13 February 2011
Father time key to well-being
By Sarah Whyte
Fathers can shake off their "assistant parent" tag by spending more time with their children without having mothers around.
They would improve their parenting skills and the family would benefit if fathers and children got together more, an Australian study found.
"Kids need their fathers for them to be around and doing the organising part of their lives. Our culture is to leave it all to mum," said one of the study's authors, University of Melbourne academic Margot Prior.
The study, published in December in the journal Early Child Development and Care, involved 110 families in Melbourne with children aged between three and 12.
Fathers who spent significant time with their children said they felt the youngsters' well-being was improved, their own sense of worth rose and it promoted them from the role of "assistant parent".
"Solo care is about the interaction," Professor Prior said. "It is the notion of fathers taking the responsibility in making decisions more of the time."
Seaforth couple Kevin Peckham, 52, and Nikola Ellis, 40, work part time to strike the balance in caring for their children Ruby, 6, and Eddie, 3.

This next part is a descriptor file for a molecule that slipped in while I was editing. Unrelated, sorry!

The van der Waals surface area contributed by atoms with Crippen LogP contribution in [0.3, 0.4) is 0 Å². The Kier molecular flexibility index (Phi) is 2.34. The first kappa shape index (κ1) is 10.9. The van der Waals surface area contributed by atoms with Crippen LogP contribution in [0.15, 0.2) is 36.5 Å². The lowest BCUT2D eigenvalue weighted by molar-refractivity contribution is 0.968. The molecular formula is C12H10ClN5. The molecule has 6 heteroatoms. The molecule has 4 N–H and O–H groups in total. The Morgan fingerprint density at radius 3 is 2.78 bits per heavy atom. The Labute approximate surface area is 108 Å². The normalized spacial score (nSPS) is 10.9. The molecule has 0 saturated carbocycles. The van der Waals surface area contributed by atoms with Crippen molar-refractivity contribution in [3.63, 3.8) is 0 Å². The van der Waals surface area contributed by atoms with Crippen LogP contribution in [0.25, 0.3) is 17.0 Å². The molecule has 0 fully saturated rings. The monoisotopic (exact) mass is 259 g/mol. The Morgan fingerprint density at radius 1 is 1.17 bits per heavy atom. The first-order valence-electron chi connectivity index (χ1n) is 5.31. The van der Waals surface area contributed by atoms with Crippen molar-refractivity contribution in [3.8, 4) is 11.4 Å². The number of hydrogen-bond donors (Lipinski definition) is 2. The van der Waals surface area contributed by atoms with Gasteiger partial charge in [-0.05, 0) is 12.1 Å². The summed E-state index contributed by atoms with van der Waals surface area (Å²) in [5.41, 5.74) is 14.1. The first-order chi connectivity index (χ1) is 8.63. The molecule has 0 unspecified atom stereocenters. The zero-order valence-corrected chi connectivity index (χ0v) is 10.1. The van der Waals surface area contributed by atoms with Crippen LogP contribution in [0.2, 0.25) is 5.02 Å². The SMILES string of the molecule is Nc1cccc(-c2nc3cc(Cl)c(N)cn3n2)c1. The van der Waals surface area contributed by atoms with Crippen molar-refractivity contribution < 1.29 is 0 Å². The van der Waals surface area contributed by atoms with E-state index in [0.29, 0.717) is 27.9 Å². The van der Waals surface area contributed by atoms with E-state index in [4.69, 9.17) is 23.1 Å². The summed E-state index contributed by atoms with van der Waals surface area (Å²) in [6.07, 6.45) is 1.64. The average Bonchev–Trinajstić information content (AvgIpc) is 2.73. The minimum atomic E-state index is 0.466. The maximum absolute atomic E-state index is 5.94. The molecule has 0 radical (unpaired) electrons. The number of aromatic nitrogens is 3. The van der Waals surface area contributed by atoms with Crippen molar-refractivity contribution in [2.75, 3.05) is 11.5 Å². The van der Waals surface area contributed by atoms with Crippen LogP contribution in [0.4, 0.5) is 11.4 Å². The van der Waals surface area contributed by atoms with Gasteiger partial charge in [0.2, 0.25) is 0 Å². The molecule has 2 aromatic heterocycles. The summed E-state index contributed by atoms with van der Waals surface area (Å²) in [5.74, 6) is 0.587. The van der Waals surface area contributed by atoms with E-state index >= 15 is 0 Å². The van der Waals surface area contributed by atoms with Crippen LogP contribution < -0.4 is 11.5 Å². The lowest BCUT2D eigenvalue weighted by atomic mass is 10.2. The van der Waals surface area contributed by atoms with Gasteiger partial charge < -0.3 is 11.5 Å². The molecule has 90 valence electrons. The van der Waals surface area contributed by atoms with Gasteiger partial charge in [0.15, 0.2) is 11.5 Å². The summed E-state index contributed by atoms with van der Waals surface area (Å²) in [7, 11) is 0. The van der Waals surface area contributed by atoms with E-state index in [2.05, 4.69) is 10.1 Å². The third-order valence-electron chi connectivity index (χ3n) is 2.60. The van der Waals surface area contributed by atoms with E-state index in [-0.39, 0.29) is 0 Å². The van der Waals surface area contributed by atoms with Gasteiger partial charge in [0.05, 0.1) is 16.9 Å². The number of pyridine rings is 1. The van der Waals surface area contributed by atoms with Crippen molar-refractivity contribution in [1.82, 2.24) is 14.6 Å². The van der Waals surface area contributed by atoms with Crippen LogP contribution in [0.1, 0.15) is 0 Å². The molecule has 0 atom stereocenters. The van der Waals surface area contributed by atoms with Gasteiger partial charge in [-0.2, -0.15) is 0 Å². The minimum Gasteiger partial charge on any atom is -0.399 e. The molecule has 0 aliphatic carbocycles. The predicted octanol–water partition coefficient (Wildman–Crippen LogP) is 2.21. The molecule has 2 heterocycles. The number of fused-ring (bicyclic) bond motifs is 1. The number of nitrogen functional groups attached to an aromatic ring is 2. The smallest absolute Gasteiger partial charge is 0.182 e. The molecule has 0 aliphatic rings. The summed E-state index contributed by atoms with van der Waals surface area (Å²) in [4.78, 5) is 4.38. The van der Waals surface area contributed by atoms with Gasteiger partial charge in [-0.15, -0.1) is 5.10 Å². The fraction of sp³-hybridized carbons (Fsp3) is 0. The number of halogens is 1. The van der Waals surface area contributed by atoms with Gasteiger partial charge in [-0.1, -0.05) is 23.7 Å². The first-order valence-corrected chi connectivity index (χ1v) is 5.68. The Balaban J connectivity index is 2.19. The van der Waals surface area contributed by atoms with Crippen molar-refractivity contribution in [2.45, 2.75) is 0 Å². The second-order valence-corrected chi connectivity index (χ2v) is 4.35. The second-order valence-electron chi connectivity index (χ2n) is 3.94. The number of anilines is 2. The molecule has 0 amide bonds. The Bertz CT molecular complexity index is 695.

"When Nikola had Ruby, I was determined to be hands-on from that moment," Mr Peckham, a graphic design teacher, said.
"I have never understood a guy who wouldn't change a nappy. I was never really focused on career. What has filled that void is being a really proud parent and being an equal partner in the relationship."
Ms Ellis, a yoga teacher, said she felt solo time with her children was a lot more focused and special than when the whole family was together. "When it's all of us together, there is a lot more action and noise. When we're alone you can really focus on what is important to them rather than keeping everyone else happy."
A survey by the Financial Services Council found 71 per cent of Australian fathers, compared with 43 per cent of mothers, spent less than four hours a day with their children dedicated to "parenting" duties.
The survey, the findings of which were released last week, included interviews with 1,200 parents. It also found 78 per cent of fathers and 59 per cent of mothers would like to spend more time with their children.